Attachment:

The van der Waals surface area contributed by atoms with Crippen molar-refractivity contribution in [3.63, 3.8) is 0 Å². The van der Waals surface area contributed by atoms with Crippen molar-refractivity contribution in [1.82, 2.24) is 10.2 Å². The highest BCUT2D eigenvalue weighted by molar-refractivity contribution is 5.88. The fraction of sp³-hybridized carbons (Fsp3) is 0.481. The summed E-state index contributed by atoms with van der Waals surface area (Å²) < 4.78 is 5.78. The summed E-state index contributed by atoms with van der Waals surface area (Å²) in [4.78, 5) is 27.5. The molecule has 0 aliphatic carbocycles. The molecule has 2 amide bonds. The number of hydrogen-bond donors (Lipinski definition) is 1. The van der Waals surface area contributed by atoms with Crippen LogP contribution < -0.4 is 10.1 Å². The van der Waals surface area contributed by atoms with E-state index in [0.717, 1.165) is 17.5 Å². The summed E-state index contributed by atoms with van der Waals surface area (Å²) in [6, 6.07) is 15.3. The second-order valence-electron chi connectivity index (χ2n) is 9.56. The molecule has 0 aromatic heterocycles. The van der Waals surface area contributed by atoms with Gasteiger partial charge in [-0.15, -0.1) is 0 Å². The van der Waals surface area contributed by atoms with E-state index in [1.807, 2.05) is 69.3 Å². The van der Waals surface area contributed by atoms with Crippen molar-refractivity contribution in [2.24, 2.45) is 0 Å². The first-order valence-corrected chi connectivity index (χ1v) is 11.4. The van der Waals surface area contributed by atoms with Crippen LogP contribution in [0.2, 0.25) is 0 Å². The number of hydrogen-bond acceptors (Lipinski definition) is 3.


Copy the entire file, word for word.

The van der Waals surface area contributed by atoms with Crippen molar-refractivity contribution in [3.63, 3.8) is 0 Å². The van der Waals surface area contributed by atoms with Crippen molar-refractivity contribution in [1.82, 2.24) is 10.2 Å². The highest BCUT2D eigenvalue weighted by molar-refractivity contribution is 5.88. The fraction of sp³-hybridized carbons (Fsp3) is 0.481. The summed E-state index contributed by atoms with van der Waals surface area (Å²) < 4.78 is 5.78. The summed E-state index contributed by atoms with van der Waals surface area (Å²) in [4.78, 5) is 27.5. The molecule has 0 aliphatic carbocycles. The molecule has 2 amide bonds. The number of hydrogen-bond donors (Lipinski definition) is 1. The van der Waals surface area contributed by atoms with Crippen LogP contribution < -0.4 is 10.1 Å². The van der Waals surface area contributed by atoms with E-state index in [0.717, 1.165) is 17.5 Å². The summed E-state index contributed by atoms with van der Waals surface area (Å²) in [6, 6.07) is 15.3. The second-order valence-electron chi connectivity index (χ2n) is 9.56. The molecule has 0 aromatic heterocycles. The van der Waals surface area contributed by atoms with Gasteiger partial charge in [-0.15, -0.1) is 0 Å². The van der Waals surface area contributed by atoms with E-state index in [1.807, 2.05) is 69.3 Å². The van der Waals surface area contributed by atoms with Crippen molar-refractivity contribution in [2.24, 2.45) is 0 Å². The first-order valence-corrected chi connectivity index (χ1v) is 11.4. The van der Waals surface area contributed by atoms with Crippen LogP contribution in [0.2, 0.25) is 0 Å². The number of hydrogen-bond acceptors (Lipinski definition) is 3.